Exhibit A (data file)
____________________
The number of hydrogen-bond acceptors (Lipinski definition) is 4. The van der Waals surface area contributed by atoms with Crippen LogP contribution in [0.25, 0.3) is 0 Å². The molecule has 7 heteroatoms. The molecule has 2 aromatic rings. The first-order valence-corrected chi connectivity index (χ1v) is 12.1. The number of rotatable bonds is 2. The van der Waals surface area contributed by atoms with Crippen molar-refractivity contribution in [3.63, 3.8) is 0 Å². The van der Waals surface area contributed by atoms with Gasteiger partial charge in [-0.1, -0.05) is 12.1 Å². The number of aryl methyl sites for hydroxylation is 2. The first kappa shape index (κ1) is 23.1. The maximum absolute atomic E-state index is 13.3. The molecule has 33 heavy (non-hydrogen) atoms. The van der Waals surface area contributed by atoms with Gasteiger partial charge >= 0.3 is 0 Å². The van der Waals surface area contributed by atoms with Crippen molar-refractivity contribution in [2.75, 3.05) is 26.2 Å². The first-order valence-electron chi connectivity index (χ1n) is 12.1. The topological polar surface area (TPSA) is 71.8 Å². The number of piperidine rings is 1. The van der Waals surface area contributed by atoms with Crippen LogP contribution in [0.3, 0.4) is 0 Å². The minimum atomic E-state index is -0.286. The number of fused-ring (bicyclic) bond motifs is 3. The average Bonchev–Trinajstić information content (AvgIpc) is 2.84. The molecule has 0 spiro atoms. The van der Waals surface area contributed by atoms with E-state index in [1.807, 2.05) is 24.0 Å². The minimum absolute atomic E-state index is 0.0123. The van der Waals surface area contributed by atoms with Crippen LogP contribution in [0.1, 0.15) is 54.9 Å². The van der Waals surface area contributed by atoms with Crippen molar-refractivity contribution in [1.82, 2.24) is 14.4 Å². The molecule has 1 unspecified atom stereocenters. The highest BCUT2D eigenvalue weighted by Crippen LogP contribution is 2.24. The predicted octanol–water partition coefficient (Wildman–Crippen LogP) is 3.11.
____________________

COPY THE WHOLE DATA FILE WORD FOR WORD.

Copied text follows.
The number of hydrogen-bond acceptors (Lipinski definition) is 4. The van der Waals surface area contributed by atoms with Crippen LogP contribution in [0.25, 0.3) is 0 Å². The molecule has 7 heteroatoms. The molecule has 2 aromatic rings. The first-order valence-corrected chi connectivity index (χ1v) is 12.1. The number of rotatable bonds is 2. The van der Waals surface area contributed by atoms with Crippen molar-refractivity contribution in [3.63, 3.8) is 0 Å². The van der Waals surface area contributed by atoms with Gasteiger partial charge in [-0.1, -0.05) is 12.1 Å². The number of aryl methyl sites for hydroxylation is 2. The first kappa shape index (κ1) is 23.1. The maximum absolute atomic E-state index is 13.3. The molecule has 33 heavy (non-hydrogen) atoms. The van der Waals surface area contributed by atoms with Gasteiger partial charge >= 0.3 is 0 Å². The van der Waals surface area contributed by atoms with Crippen molar-refractivity contribution in [2.75, 3.05) is 26.2 Å². The first-order valence-electron chi connectivity index (χ1n) is 12.1. The topological polar surface area (TPSA) is 71.8 Å². The number of piperidine rings is 1. The van der Waals surface area contributed by atoms with Crippen LogP contribution in [0.3, 0.4) is 0 Å². The minimum atomic E-state index is -0.286. The number of fused-ring (bicyclic) bond motifs is 3. The average Bonchev–Trinajstić information content (AvgIpc) is 2.84. The molecule has 0 spiro atoms. The van der Waals surface area contributed by atoms with E-state index in [1.807, 2.05) is 24.0 Å². The minimum absolute atomic E-state index is 0.0123. The van der Waals surface area contributed by atoms with Crippen LogP contribution in [0.1, 0.15) is 54.9 Å². The van der Waals surface area contributed by atoms with Crippen molar-refractivity contribution in [1.82, 2.24) is 14.4 Å². The molecule has 1 unspecified atom stereocenters. The highest BCUT2D eigenvalue weighted by Crippen LogP contribution is 2.24. The predicted octanol–water partition coefficient (Wildman–Crippen LogP) is 3.11.